CoBank: Major shifts in global energy market could be end of cheap natural gas in US

Surging international demand for LNG could bring tighter supplies, rising prices, increased volatility
calendar icon 24 April 2023
clock icon 3 minute read
By: CoBank

While U.S. natural gas futures prices have fallen sharply in recent months, higher prices and increased volatility could be on the long-term horizon as the energy transition accelerates and European markets respond to recent supply constraints. Rising U.S. exports of liquefied natural gas (LNG), fewer opportunities for fuel-switching between coal and gas and supply chain bottlenecks could all contribute to higher domestic energy costs in the years to come.

According to a new report from CoBank’s Knowledge Exchange, growth in U.S. LNG export capacity will lead to an increasing interconnection between previously disconnected markets, creating a situation where events in one market will strongly influence outcomes in others.

“Over the past century, the U.S. has operated as a natural gas island with domestic supply sufficient to meet the nation’s requirements,” said Teri Viswanath, lead power, energy and water economist for CoBank. “From a pricing perspective, domestic consumers benefitted from their proximity to natural gas reserves and experienced only brief periods of sustained high prices.”

“However, that islanding effect began to change with the outsized growth of U.S. natural gas production in 2006, with the expanded application of fracking in shale formations,” Viswanath said.

The shale production boom ultimately led to the commissioning of LNG export facilities to absorb the excess supply. Today, the U.S. produces almost double the amount of natural gas it did in 2006 and total exports account for one-fifth of that production.

In the next five years, upwards of 90% of gas demand growth could come from LNG exports, with as much as one-third of U.S. production possibly reserved for international trade. When Russia cut off natural gas to most of Europe last year, it created a supply vacuum that enabled U.S. LNG terminals to form the market equivalent of a land bridge to Europe. That laid the groundwork for greater competition between foreign and domestic markets.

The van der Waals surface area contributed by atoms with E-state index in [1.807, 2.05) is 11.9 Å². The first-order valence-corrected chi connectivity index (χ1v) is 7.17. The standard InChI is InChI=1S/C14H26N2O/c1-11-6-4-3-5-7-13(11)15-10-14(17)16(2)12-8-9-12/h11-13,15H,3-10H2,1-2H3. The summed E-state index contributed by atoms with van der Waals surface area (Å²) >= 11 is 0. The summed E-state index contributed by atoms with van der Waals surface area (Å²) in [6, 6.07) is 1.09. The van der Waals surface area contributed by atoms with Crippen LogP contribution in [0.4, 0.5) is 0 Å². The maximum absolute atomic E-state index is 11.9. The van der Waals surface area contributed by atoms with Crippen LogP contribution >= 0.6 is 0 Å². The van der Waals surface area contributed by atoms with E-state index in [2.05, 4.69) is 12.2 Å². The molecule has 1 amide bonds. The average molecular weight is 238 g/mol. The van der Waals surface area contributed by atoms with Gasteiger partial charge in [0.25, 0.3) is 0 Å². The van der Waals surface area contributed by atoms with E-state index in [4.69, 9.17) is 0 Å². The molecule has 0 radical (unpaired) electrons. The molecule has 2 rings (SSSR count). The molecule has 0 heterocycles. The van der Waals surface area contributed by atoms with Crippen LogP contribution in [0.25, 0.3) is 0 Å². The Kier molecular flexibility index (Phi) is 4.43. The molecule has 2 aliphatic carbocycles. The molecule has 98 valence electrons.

Signs of the interconnection between the U.S. and European markets appeared last year as U.S. natural gas spot prices for delivery near Boston peaked in December around $35.00/MMBtu, as Northeast buyers outbid their Asian and European counterparts to sustain a continued flow of LNG imports. While true competition last year was fleeting, Viswanath expects to see greater ties later this decade as the next buildout introduces greater spare capacity to the system.

Over the past three decades, competition between natural gas and coal enabled fuel switching in response to price surges of either resource. However, that competition is fading quickly as coal production declines and the market impact of electric power fuel-switching has diminished. Structural changes are now driving more pronounced price movements for natural gas.

It is unclear if U.S. natural gas production can ramp up fast enough to meet the simultaneous acceleration of export growth and domestic electric generation. Until recently, fracking has simply not proved a great investment. Many shale operators consistently outspent cash flows, burning through hundreds of billions of dollars to fund the past two decades of growth. Production rose, but lack of returns sparked an investor exodus that has yet to meaningfully reverse.

“The global supply and demand imbalance that caused last year’s natural gas price run up will be revisited several times this decade and play an outsized role in setting domestic prices. Wholesale consumers should revive natural gas hedging programs and incorporate adequate physical supply contracts as a buffer against rising prices,” Viswanath said.

Watch a video synopsis and read the report, Is This the Beginning of the End for Cheap Shale Gas?

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